She had thrown on one of his old shirts and a pair of trousers, belted tightly around her still boyishly slim waist. The dress had been tossed unceremoniously over the nearest chair; Ringtail approached it curiously, sniffing here and there before he settled his bulk amidst the ruffles, purring contentedly.
Tamír herself settled crosslegged on the bed, sighing heavily. “That’s better,” she said.
“How did you make it all the way over here?” Tharin asked, settling down across from her. Another cat slunk out from beneath the bed and hopped on top of it, settling within petting range of Tamír. She stroked its back idly, chin propped up on one palm.
“Nari went to find my mother’s hairpins,” she explained, “and I told the seamstress that I simply just needed a bigger mirror to see the back in. Then, once she’d gone, I took the back way here. I figured they would check other rooms before this one.”
“You mean, you figured I would hide you,” Tharin corrected with a knowing smile. Tamír returned it wryly. “Well, you figured right. Have you eaten yet?”
“Before my fitting?” Tamír arched her eyebrows and gave a grim twist of her mouth. Tharin chuckled.
“Alright,” he said, getting up. “You stay hidden in here and I’ll see what I can do about a meal.”
Tamír, sitting in her ancestral home happy and whole with her dark warrior’s braids shining, would probably never know how proud he was of her and all that she’d done, and all he was sure she would do. But some good bread and cheese would probably go a long way towards that.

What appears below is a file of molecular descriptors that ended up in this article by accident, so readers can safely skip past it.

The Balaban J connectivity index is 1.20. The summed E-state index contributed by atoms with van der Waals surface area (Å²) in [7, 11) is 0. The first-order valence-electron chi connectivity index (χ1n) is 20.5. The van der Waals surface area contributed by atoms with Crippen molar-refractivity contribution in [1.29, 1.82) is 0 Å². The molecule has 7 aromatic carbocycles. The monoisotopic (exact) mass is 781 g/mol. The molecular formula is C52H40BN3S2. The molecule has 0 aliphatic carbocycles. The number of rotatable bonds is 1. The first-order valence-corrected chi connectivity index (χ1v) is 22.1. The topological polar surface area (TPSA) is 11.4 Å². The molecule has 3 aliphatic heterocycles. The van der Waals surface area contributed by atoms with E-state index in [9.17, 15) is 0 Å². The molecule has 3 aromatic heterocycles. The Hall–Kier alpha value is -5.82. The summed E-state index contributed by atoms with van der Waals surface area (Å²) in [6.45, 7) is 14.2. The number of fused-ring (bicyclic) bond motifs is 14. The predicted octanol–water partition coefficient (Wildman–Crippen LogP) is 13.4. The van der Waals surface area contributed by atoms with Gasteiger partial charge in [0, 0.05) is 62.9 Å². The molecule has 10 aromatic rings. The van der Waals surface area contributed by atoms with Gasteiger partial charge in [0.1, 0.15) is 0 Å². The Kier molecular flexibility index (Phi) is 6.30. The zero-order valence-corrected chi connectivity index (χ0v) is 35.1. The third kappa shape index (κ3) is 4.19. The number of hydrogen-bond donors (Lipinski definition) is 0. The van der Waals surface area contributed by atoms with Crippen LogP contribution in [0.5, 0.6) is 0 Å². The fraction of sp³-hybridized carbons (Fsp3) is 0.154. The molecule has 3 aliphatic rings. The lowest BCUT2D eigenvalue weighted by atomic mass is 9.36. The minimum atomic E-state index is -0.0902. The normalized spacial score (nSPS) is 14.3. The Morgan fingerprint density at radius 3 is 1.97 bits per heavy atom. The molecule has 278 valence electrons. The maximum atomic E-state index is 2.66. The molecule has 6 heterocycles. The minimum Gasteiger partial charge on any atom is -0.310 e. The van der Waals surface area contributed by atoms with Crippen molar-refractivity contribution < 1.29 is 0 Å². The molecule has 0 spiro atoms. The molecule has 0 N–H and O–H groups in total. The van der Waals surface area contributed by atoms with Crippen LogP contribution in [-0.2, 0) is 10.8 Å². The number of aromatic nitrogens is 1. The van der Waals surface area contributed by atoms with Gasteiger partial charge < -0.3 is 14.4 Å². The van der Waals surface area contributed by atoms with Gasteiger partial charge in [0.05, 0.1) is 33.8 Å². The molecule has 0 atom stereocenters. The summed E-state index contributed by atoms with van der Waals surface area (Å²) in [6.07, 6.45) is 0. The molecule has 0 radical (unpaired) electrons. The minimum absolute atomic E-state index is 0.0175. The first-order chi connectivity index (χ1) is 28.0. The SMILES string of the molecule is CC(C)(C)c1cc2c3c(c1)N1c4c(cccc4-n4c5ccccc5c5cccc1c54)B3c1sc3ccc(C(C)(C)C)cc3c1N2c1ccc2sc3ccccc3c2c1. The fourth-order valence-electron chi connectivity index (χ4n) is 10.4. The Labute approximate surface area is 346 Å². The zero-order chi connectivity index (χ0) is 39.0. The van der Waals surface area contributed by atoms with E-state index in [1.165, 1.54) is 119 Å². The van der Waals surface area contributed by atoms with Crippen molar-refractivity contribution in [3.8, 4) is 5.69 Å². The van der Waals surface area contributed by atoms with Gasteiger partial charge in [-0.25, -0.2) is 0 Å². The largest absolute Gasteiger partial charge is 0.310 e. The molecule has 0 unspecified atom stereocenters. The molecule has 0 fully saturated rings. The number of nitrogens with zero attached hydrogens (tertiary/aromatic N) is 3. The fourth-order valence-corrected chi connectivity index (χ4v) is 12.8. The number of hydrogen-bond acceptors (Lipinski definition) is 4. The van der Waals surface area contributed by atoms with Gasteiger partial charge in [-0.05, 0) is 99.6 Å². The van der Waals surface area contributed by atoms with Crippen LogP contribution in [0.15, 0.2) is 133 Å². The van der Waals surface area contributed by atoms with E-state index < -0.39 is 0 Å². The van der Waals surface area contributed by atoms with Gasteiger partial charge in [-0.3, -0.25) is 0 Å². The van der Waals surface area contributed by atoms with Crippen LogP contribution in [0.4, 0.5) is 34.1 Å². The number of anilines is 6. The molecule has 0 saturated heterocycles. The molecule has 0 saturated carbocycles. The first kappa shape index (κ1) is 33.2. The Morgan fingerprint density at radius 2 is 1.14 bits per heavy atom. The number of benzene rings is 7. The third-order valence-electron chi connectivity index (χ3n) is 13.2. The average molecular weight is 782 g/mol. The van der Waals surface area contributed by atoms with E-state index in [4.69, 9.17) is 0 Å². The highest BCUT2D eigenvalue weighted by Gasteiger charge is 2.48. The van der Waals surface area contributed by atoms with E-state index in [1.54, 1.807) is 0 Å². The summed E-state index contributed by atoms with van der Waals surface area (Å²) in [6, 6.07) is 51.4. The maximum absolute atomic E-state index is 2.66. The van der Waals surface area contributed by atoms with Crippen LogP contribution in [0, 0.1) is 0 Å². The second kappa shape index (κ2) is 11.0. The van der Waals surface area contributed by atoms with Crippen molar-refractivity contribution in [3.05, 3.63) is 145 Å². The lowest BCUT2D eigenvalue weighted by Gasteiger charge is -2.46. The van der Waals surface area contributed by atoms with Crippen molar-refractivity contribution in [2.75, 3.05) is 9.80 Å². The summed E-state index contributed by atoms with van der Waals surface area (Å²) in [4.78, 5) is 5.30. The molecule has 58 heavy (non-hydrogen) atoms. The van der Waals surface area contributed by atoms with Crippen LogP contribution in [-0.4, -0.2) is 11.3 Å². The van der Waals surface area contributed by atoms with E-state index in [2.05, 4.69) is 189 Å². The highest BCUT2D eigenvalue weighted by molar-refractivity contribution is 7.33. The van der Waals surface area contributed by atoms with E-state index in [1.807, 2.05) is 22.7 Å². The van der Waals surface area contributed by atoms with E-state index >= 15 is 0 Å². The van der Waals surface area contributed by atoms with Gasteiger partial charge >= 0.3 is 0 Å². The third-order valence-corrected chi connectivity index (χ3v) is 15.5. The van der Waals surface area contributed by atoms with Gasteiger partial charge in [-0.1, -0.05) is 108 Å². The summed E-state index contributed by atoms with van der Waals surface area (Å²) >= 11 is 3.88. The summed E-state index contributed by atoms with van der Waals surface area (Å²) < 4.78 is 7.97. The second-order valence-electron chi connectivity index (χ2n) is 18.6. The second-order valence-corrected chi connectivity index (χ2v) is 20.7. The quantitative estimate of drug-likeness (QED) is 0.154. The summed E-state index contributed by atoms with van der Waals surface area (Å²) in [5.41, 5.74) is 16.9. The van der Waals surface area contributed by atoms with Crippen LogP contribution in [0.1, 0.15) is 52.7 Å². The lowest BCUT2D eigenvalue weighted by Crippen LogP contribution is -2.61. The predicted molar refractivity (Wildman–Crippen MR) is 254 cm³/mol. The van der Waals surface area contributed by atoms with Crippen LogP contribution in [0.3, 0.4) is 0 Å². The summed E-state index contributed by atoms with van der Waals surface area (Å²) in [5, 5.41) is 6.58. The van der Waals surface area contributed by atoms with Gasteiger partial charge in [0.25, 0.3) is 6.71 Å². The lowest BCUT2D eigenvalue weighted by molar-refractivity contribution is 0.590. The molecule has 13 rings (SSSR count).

Lytia and the other women in the kitchen sent him away with knowing looks, a none too gentle swat and plenty of bread and cheese wrapped up in a napkin. He tried to follow Tamír’s example and take the quietest path to his rooms, but was thwarted when Nari poked her head out of a doorway and spotted him.
“Tharin!” she said. “I don’t suppose you’ve seen Ki around, have you?”
Her eyes bored into him, as if daring him to speak a lie. He shook his head and hoped she wouldn’t ask any questions about the food he was carting around in the middle of the afternoon.
“I can’t say I have,” he replied. Nari tutted, shaking her head.
“First Tamír, now Ki,” he said. “I swear, they’re as bad as each other. It’s a lucky thing they’re marrying each other – I don’t know who else would have either of them!”